We have a crisis at our southern border with Mexico. The United States is being inundated with an almost endless stream of families from El Salvador, Guatemala, and Honduras that are risking their lives, traversing more than 1,500 miles through arduous terrain and treacherous conditions, to seek asylum in the United States.
When trying to overcome any crisis, including one like this, two approaches emerge. You can seek to ameliorate the symptoms of the malady, or you can address and hopefully eliminate the root cause.
Of course, sometimes the symptoms are so debilitating that you must act to alleviate them, but it is shortsighted to be so consumed with treating the symptoms that you neglect to attend to the underlying cause. But that, I fear, is what we are doing vis a vis the flood of asylum seekers. Indeed, it is worse than neglect. It appears that the administration is adopting a policy that will exacerbate the cause of the crisis.
The provenance of the crisis is largely self-evident. How bad must it be in the countries commonly referred to as the violent Northern Triangle for parents to decide that it is more attractive to risk their families’ lives by fleeing thousands of miles through unforgiving lands to enter a country with a foreign language than it is to remain in their country of origin? To justify such a risk means that for many of them, the existing situation must be almost unfathomable.
But if life in the Northern Triangle is that precarious, then it is foolhardy to believe that the solution is simply to somehow seal the border. Hordes of people will continue to come, overwhelming our capacity in the United States to handle the influx, as well as overwhelming Mexico, which has a fraction of our resources and cannot absorb such masses.
Think about it for a moment. Suppose that Canada continued to prosper but some cataclysmic event hurled the United States into an abyss, causing most of us to starve while being terrorized by marauding gangs that constantly threatened to kill our sons and rape our daughters. I love my children more than life itself. I know what I would do at some point. If anarchy were to reign in the United States, you can bet there would be a mass migration to Canada. There but for the grace of God go we.
Fortunately, history teaches that a solution exists. You act to stabilize the country or region and improve the conditions for the people in the afflicted area. Stable neighbors make good neighbors. There is a reason why our border with Canada is the longest demilitarized border in the world.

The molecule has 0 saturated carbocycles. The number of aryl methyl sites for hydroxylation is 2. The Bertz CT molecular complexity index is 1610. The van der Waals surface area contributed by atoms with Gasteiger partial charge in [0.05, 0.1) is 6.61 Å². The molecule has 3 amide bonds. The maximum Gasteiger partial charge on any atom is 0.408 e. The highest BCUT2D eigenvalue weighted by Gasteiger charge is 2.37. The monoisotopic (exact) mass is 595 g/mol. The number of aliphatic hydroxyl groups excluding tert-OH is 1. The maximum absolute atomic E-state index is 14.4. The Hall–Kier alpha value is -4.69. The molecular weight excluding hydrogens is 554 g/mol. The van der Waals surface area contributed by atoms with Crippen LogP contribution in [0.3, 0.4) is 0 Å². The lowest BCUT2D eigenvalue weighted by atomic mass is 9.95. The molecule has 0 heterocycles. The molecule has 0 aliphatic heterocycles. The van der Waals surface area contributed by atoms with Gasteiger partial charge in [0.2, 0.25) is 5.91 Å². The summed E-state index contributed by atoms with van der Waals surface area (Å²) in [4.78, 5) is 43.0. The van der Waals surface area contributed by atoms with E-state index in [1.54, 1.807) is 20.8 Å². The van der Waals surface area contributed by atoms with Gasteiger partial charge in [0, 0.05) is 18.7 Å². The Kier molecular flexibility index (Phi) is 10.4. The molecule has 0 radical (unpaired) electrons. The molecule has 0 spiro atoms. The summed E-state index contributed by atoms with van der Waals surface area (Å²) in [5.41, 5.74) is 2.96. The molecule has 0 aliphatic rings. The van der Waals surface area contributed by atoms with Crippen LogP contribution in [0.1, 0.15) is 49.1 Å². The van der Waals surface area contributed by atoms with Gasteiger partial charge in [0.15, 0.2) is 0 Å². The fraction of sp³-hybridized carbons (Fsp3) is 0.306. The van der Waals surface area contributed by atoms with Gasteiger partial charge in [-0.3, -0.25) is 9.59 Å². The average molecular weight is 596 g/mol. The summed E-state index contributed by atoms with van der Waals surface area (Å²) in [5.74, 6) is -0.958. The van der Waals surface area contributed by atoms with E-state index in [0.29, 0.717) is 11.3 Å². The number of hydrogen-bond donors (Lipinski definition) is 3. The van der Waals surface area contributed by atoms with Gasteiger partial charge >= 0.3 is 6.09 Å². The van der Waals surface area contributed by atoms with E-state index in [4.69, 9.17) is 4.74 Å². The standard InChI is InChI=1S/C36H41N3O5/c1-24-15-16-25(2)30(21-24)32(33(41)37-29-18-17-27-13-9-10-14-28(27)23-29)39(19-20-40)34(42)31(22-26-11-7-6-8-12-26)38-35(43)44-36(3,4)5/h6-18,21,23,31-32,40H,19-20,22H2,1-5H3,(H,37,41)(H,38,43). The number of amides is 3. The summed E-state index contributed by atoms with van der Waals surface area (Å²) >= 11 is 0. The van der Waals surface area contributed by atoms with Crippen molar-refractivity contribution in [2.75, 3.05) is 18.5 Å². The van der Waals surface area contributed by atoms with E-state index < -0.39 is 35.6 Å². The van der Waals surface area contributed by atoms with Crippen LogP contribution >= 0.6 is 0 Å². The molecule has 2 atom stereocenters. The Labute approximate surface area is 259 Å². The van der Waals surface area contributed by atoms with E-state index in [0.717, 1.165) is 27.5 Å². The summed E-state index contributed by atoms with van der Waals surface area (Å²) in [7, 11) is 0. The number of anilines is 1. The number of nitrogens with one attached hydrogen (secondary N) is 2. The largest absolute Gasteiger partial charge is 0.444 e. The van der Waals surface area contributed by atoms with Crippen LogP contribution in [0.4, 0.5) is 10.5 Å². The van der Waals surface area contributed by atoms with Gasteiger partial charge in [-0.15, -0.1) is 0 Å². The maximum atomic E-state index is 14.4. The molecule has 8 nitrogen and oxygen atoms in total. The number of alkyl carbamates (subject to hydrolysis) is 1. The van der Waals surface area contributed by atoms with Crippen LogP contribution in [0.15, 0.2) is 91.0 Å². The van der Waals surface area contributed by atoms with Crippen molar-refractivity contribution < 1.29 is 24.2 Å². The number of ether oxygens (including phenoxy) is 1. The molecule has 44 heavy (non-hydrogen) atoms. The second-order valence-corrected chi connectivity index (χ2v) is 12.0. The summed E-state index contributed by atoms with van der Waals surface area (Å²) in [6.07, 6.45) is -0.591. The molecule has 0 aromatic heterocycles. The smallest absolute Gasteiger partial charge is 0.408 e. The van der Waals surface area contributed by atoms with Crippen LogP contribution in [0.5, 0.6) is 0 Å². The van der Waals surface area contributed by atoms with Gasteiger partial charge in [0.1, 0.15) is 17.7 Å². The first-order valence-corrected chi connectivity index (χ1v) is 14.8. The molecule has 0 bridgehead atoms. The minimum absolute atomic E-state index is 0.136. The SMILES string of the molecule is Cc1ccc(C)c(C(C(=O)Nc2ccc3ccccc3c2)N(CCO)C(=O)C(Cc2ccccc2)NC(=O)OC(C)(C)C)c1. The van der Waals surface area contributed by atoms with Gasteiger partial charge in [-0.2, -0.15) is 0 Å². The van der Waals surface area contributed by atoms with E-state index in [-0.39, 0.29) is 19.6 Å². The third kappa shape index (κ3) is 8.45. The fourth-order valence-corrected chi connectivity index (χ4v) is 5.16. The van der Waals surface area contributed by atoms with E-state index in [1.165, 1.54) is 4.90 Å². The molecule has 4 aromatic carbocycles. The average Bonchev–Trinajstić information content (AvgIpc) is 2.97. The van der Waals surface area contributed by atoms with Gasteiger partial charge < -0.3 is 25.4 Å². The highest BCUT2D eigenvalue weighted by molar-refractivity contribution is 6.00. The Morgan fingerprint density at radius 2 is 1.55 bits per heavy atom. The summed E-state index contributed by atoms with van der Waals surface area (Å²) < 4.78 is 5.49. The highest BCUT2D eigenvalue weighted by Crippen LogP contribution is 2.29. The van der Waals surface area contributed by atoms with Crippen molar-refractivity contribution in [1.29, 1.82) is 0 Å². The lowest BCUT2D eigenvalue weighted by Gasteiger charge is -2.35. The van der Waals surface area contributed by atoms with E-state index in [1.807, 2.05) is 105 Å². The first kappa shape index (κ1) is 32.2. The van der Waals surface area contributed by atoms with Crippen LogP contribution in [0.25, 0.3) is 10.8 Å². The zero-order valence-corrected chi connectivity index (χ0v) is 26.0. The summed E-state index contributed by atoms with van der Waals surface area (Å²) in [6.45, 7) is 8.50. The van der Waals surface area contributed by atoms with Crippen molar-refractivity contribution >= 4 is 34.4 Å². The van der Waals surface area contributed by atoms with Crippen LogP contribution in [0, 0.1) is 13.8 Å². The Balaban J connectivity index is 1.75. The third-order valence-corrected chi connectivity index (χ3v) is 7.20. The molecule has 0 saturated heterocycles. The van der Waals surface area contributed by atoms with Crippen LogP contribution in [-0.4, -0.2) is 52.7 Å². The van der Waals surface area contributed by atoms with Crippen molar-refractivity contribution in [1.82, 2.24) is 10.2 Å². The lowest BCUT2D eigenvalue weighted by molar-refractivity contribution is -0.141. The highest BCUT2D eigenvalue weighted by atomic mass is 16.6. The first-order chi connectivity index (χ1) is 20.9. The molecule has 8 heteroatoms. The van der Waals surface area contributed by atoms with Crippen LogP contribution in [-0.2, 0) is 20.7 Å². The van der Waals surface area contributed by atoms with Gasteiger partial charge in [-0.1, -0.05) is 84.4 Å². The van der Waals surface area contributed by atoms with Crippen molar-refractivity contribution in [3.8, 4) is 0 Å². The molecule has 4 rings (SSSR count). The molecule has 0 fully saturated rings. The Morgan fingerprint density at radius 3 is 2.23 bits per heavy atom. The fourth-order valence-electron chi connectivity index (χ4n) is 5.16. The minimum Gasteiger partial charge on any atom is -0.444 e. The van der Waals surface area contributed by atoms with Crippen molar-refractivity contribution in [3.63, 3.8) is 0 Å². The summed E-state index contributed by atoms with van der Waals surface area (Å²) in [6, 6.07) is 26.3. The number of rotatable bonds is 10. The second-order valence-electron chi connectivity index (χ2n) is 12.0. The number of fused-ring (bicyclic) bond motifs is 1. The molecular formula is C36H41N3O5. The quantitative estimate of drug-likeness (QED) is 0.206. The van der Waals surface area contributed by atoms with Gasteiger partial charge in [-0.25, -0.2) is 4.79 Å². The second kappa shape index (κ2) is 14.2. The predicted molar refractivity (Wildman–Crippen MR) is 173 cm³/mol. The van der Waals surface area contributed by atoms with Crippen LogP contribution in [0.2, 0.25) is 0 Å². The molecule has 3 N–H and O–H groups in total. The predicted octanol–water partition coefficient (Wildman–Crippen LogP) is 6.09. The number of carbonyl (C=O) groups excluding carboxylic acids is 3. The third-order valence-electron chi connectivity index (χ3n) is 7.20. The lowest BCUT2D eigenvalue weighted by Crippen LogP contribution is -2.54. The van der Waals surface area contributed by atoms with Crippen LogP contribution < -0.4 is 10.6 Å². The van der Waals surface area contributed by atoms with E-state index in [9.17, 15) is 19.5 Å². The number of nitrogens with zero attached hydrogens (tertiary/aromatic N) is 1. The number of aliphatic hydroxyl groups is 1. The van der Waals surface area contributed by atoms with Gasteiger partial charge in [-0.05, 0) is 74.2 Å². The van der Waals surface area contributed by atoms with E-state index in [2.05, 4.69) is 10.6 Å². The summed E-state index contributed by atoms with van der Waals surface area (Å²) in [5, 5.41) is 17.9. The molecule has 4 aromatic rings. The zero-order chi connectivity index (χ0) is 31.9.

After World War I, Germany collapsed and it proved a breeding ground for fascism that led to World War II. Fortunately, we learned a valuable, albeit painful, lesson from the aftermath of the First World War.
After World War II, we adopted the Marshall Plan that stabilized Europe and allowed it to prosper, from which we have reaped substantial benefits. For decades we suffered the effects of an impoverished Mexico because its crushing poverty caused millions of Mexicans to illegally immigrate to the United States. We enacted NAFTA and promoted bilateral trade and investment that improved economic conditions in Mexico. The result? We stanched the mass Mexican exodus and now have a net zero or negative net flow of illegal Mexican immigrants. We must apply these lessons to the Northern Triangle.
I readily admit that the task of addressing the root cause of the current crisis will not be easy and that we must continue simultaneously to tend to the acute symptoms we are enduring. The conditions on the ground in the Northern Triangle are so dire, it will take considerable resources over a course of years to adequately address the conditions at the root of the problem, much less eliminate them.
And in treating the current symptoms that beset us at the border, we must resist adopting policies that jeopardize the stability of Mexico, because if Mexico were to collapse under the onslaught of refugees fleeing the Northern Triangle, the burden on us would rise exponentially.
I write this piece because I am alarmed that far from addressing the cause of the problem, the administration intends to exacerbate it. The administration is cutting aid to the Northern Triangle that Congress has already authorized, and has declared that if the exodus does not dwindle, all future aid to combat crime and improve economic conditions in Honduras, Guatemala, and El Salvador will be cut off.
It is being charitable to characterize such a strategy as contraindicated. Those countries are in such a state of disarray that they are incapable of fixing the problem on their own. That is why they have such a flood of people fleeing in the first place.
In the end, it will cost the United States far less to devote resources to stabilize the Northern Triangle than it will to only treat the symptoms on our southern border while the infection of instability and violence continues to fester and grow in El Salvador, Guatemala, and Honduras.